Chromatin assembly factories in senescence? Senescent cells stained to show DNA, blue; PML nuclear bodies, green; and histone chaperone HIRA, red. See Zhang et al, Mol Cell 2005.
The Adams lab investigates the impact of chromatin structure and epigenetics on cell proliferation, aging and diseases of aging, such as cancer. In particular, we are interested in age-associated epigenetic changes as contributors to cell, tissue and organismal aging.
Multiple factors likely conspire to drive the age-associated exponential increase in cancer incidence : mutations acquired during aging, congenital mutations and age-associated changes to more plastic and dynamic systems, such as the epigenome, metabolome, immunity, stem cell niche and many others. How these factors interact and their relative contribution, particularly to the earliest stages of cancer development and progression, are poorly understood.
While age is the biggest single risk factor for most cancers, the reason for this is currently poorly understood (link to Cancer and Aging for more details). We hypothesize that age-associated changes in chromatin structure, function and regulation contribute to the dramatic age-associated increase in incidence of cancer. Conversely, long term maintenance of cell phenotype and suppression of cancer presumably depends on a stable epigenetic program or “chromostasis”.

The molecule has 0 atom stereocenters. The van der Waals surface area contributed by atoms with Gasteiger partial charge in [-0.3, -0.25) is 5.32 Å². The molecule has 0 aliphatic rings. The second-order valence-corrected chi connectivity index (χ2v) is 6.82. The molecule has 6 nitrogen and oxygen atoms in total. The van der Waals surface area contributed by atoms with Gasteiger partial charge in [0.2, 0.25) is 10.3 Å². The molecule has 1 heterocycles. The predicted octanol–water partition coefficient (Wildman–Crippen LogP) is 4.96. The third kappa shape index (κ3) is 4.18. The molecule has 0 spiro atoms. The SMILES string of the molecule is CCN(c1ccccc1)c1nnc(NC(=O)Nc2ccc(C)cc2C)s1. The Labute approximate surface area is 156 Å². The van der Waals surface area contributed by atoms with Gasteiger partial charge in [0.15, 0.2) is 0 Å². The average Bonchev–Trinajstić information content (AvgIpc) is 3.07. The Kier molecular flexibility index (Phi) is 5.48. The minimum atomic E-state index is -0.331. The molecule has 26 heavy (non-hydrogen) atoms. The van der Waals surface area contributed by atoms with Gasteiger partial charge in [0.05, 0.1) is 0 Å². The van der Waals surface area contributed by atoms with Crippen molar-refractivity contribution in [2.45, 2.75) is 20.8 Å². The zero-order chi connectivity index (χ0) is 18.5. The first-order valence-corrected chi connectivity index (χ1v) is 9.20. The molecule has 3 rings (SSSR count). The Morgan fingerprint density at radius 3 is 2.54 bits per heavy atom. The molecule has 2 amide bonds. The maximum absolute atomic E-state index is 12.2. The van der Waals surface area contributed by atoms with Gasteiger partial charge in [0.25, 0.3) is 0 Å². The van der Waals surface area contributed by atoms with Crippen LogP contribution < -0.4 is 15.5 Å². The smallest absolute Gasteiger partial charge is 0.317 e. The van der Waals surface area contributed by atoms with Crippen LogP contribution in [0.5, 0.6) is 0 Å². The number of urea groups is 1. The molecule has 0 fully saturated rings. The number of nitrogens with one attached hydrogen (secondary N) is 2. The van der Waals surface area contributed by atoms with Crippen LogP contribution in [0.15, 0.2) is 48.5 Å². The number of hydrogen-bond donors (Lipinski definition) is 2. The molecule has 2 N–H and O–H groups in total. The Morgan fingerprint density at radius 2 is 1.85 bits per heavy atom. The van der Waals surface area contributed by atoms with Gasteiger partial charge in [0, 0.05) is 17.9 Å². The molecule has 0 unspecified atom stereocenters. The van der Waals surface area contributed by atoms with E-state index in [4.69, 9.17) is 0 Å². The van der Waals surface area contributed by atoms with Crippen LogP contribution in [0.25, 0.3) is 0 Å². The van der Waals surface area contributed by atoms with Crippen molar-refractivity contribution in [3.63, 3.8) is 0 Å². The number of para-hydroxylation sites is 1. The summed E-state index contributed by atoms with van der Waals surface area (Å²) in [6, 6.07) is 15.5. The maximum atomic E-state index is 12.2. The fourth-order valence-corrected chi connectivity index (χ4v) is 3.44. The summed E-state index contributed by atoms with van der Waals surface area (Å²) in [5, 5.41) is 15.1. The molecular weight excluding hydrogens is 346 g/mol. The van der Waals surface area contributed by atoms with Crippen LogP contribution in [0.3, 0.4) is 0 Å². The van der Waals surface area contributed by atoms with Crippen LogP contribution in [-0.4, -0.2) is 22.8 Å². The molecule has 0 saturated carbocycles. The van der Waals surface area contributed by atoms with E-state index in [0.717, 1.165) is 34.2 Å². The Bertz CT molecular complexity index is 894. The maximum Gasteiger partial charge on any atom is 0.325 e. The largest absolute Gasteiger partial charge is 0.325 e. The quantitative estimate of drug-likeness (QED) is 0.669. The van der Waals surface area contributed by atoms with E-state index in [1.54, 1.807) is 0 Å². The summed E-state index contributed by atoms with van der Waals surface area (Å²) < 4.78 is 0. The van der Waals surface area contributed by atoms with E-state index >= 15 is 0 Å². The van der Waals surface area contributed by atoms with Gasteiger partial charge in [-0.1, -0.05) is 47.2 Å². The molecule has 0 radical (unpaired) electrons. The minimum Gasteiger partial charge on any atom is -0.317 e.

A benign melanocytic nevus, or mole, with fluorescently labeled nuclei (blue), nevus melanocytes (green) and β-catenin (red). Nevi are premalignant lesions that rarely progress to melanoma because the melanocytes have entered a non-proliferating senescent state. Jeff Pawlikowski in the lab investigated the molecular mechanisms that govern nevus formation and progression to melanoma, and showed that activation of the Wnt signaling pathway can potentiate nevus formation by delaying senescence. However, activated Wnt signaling in nevi may also promote nevus progression to melanoma. See Pawlikowski et al, PNAS 2013.
August 6, 2008 at 2:31 am